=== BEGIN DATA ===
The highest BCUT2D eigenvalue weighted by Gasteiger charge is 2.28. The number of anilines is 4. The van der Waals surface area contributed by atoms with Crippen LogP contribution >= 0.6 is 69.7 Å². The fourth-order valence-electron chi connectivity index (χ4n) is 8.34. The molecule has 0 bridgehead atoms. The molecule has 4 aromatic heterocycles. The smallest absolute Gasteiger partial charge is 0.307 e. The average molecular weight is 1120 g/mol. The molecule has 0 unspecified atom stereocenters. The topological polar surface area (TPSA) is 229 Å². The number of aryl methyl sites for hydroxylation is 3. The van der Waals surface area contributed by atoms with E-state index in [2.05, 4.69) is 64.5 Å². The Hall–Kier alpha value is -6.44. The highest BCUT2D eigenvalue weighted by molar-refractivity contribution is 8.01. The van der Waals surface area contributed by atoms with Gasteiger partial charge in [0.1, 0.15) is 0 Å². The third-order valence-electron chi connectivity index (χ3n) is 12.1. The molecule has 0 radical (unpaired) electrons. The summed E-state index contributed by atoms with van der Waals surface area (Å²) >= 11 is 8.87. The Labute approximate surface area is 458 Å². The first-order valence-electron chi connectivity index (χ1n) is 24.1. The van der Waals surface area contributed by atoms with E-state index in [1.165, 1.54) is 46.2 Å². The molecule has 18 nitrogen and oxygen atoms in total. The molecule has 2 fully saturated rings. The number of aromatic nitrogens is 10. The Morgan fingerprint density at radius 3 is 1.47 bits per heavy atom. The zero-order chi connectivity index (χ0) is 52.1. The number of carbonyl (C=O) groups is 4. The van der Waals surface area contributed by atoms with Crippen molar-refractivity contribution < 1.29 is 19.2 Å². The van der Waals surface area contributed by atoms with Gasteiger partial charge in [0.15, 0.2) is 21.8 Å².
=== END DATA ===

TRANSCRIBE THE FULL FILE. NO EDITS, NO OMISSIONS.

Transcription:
The highest BCUT2D eigenvalue weighted by Gasteiger charge is 2.28. The number of anilines is 4. The van der Waals surface area contributed by atoms with Crippen LogP contribution >= 0.6 is 69.7 Å². The fourth-order valence-electron chi connectivity index (χ4n) is 8.34. The molecule has 0 bridgehead atoms. The molecule has 4 aromatic heterocycles. The smallest absolute Gasteiger partial charge is 0.307 e. The average molecular weight is 1120 g/mol. The molecule has 0 unspecified atom stereocenters. The topological polar surface area (TPSA) is 229 Å². The number of aryl methyl sites for hydroxylation is 3. The van der Waals surface area contributed by atoms with E-state index in [2.05, 4.69) is 64.5 Å². The Hall–Kier alpha value is -6.44. The highest BCUT2D eigenvalue weighted by molar-refractivity contribution is 8.01. The van der Waals surface area contributed by atoms with Gasteiger partial charge in [0.1, 0.15) is 0 Å². The third-order valence-electron chi connectivity index (χ3n) is 12.1. The molecule has 0 radical (unpaired) electrons. The summed E-state index contributed by atoms with van der Waals surface area (Å²) >= 11 is 8.87. The Labute approximate surface area is 458 Å². The first-order valence-electron chi connectivity index (χ1n) is 24.1. The van der Waals surface area contributed by atoms with E-state index in [1.165, 1.54) is 46.2 Å². The molecule has 18 nitrogen and oxygen atoms in total. The molecule has 2 fully saturated rings. The number of aromatic nitrogens is 10. The Morgan fingerprint density at radius 3 is 1.47 bits per heavy atom. The zero-order chi connectivity index (χ0) is 52.1. The number of carbonyl (C=O) groups is 4. The van der Waals surface area contributed by atoms with Crippen molar-refractivity contribution < 1.29 is 19.2 Å². The van der Waals surface area contributed by atoms with Gasteiger partial charge in [0.15, 0.2) is 21.8 Å².